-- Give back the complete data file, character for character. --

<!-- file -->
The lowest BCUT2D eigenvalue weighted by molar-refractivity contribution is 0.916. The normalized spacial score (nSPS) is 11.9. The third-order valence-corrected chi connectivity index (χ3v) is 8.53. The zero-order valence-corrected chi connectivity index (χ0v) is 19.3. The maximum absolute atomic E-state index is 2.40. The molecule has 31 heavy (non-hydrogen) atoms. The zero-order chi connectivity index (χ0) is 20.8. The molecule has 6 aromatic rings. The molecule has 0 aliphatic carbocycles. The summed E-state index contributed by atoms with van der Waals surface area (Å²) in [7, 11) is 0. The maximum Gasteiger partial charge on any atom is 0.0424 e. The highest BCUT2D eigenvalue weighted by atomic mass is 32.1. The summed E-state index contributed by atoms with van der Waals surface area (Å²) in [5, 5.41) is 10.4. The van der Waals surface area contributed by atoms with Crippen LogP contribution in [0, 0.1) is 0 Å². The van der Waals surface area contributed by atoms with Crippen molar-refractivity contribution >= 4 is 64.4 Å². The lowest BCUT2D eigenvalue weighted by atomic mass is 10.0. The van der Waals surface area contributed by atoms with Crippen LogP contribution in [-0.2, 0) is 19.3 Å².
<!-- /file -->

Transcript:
The lowest BCUT2D eigenvalue weighted by molar-refractivity contribution is 0.916. The normalized spacial score (nSPS) is 11.9. The third-order valence-corrected chi connectivity index (χ3v) is 8.53. The zero-order valence-corrected chi connectivity index (χ0v) is 19.3. The maximum absolute atomic E-state index is 2.40. The molecule has 31 heavy (non-hydrogen) atoms. The zero-order chi connectivity index (χ0) is 20.8. The molecule has 6 aromatic rings. The molecule has 0 aliphatic carbocycles. The summed E-state index contributed by atoms with van der Waals surface area (Å²) in [7, 11) is 0. The maximum Gasteiger partial charge on any atom is 0.0424 e. The highest BCUT2D eigenvalue weighted by atomic mass is 32.1. The summed E-state index contributed by atoms with van der Waals surface area (Å²) in [5, 5.41) is 10.4. The van der Waals surface area contributed by atoms with Crippen LogP contribution in [0, 0.1) is 0 Å². The van der Waals surface area contributed by atoms with Crippen molar-refractivity contribution >= 4 is 64.4 Å². The lowest BCUT2D eigenvalue weighted by atomic mass is 10.0. The van der Waals surface area contributed by atoms with Crippen LogP contribution in [-0.2, 0) is 19.3 Å².